Arriving in Lagos was a shock to the system but we soon got over it as we realised that rather than being the big bad city everyone painted it out to be before we arrived it was just another large city, yes it has problems, but what city with 13 million people doesn’t? Instead we found that the people in the area around our hotel on Lagos Island, where we ate and drank, were hospitable and friendly and we even had Nigerians buying us beers as sat in the street bars with them!
In fact we were overcome with hospitality in Lagos from every quarter. On our second night in Lagos we were trying to catch a motorcycle taxi or a cab when an Indian guy pulled up and asked us where we were going – he was just so surprised that two white guys could be standing in the street! Nathan then proceeded to take us to visit some of his friends and show us the other side of Lagos… the ex-pat life. It truly is something else to behold, especially when you have been traveling in Africa for so long and you’ve mainly been living near the level of most Africans, eating and drinking with them on the street where most of life happens here in Africa. To be taken to a string of night clubs where you might as well be in London or New York with prices to match is quite a shock to the system. I can only imagine how out of place we looked in our dirty jeans and flip flops alongside this cultural “elite” of Lagos.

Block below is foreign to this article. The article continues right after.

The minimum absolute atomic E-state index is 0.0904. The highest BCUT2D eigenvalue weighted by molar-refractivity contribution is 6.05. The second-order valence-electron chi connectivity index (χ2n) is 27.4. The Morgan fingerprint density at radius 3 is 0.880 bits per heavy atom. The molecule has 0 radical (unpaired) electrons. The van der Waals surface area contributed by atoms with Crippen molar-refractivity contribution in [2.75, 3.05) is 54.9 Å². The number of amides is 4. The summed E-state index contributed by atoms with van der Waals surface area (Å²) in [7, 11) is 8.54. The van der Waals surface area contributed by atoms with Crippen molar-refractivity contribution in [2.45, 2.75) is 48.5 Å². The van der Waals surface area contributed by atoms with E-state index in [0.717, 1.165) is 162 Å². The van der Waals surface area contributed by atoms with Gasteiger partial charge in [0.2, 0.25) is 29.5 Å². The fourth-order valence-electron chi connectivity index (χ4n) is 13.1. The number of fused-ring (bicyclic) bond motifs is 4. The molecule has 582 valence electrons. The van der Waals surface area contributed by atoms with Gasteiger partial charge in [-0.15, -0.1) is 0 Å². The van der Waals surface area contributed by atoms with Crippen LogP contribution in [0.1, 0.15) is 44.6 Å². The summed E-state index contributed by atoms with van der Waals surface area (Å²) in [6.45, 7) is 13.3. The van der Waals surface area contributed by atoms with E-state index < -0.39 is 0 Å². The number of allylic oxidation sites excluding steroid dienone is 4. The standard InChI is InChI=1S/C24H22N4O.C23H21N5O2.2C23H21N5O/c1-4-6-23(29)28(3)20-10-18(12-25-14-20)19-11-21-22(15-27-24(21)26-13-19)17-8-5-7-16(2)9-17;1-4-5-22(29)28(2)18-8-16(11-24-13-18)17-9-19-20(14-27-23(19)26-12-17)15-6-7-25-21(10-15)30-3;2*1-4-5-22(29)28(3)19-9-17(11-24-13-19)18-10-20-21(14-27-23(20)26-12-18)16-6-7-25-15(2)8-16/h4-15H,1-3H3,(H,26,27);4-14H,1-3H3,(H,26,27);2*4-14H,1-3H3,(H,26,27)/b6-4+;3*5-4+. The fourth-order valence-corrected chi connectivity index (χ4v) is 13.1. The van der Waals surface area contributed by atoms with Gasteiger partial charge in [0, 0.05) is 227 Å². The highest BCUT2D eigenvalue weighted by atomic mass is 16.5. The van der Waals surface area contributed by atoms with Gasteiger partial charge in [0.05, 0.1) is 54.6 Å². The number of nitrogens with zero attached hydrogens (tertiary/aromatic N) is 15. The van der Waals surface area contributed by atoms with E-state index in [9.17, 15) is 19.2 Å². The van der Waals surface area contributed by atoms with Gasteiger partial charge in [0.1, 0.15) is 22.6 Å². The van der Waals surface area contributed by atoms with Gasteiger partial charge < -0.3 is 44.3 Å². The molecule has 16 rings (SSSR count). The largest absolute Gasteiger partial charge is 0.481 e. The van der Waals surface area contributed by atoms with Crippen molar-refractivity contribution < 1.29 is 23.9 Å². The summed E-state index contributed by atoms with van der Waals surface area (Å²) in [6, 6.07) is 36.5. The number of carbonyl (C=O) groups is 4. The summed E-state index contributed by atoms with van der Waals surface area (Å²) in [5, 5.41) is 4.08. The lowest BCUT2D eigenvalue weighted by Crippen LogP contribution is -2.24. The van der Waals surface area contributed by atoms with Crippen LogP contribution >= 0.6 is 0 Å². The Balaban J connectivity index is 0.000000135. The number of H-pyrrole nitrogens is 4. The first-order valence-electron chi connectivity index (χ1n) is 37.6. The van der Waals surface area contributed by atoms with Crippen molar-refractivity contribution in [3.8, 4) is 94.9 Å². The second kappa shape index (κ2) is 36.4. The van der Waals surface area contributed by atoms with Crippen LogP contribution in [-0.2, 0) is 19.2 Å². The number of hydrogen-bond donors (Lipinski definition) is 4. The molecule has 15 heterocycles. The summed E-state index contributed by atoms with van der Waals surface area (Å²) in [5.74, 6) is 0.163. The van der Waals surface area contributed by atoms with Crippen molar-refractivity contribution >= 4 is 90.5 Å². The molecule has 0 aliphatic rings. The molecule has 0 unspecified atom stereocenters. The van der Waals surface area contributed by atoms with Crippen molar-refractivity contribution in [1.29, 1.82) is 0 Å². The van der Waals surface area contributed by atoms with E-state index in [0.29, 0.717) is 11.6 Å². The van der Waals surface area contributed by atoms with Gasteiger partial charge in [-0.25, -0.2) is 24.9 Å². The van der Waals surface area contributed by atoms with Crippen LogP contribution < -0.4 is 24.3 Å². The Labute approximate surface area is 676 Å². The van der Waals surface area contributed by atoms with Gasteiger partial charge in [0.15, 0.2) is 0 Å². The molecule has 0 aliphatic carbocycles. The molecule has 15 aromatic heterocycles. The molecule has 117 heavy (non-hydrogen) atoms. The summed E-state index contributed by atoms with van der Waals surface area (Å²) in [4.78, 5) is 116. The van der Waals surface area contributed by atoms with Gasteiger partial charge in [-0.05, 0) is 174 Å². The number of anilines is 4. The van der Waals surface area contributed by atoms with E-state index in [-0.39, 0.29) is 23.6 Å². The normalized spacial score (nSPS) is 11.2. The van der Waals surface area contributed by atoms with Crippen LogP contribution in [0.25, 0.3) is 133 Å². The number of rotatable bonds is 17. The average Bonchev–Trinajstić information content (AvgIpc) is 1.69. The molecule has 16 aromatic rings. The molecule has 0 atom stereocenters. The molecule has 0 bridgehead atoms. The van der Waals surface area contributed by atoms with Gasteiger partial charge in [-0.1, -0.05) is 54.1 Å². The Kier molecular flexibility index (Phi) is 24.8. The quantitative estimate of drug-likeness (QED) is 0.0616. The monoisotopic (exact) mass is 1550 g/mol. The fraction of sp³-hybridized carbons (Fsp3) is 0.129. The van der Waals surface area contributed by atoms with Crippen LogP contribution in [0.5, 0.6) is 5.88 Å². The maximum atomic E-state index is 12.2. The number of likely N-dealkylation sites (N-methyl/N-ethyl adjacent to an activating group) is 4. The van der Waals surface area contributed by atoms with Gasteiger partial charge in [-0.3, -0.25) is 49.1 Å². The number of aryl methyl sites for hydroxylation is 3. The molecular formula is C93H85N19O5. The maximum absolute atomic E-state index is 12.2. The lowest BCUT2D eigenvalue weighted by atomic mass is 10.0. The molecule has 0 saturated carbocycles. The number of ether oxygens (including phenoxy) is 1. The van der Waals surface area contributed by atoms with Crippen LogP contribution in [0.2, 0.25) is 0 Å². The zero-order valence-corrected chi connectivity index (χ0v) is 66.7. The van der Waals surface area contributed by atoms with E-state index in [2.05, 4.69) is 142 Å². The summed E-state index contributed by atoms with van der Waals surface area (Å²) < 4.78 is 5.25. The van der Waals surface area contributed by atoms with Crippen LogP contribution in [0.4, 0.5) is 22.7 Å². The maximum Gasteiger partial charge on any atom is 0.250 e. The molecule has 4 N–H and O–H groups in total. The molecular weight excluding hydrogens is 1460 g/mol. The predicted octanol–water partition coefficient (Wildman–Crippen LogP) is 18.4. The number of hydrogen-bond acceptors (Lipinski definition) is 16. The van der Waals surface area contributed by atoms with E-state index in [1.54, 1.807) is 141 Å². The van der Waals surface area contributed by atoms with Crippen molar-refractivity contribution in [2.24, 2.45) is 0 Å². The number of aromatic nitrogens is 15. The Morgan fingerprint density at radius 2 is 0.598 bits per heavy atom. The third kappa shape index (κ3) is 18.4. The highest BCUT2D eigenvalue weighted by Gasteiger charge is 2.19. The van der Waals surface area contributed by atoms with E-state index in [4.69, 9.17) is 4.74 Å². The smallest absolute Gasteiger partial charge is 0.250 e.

However this was only the beginning of our escape from Africa as Keith and I were put in touch with some Italian ex-pats that are good friends of his flat mate back home in London. Within an hour of Rob phoning them Alain and Sylvia had picked us up outside of a swanky shopping centre on Victoria Island (the posh part of town) and whisked us off into another world of hidden pizza restaurants (the best pizza we have had in Africa) and bars that you just wouldn’t know about because they look like normal compounds on the outside!
The guys really spoiled us something rotten and we were overwhelmed by their generosity and openness to us! I guess we were pretty exotic fresh fish for them, but it meant a lot for us to be invited into their group and to feel part of their lives for a few days. It was just like being at home, this world that they live in, not just because they have all the modern comforts that we have, but because at home we also meet up with the same friends every weekend and eat together at people’s houses and enjoy each others company and the craic.
One of the most surreal things was to go and watch a brand new movie (Iron Man) in a modern cinema on a Sunday afternoon, sitting their in the cinema was a complete departure from everything that we had experienced in the last 4 months. As the credits started to roll Keith leaned across to me and said “Now we have to go back to Africa!” It really did feel like we had flown several thousand miles out of Africa and were just returning with a jolt into the reality of Lagos!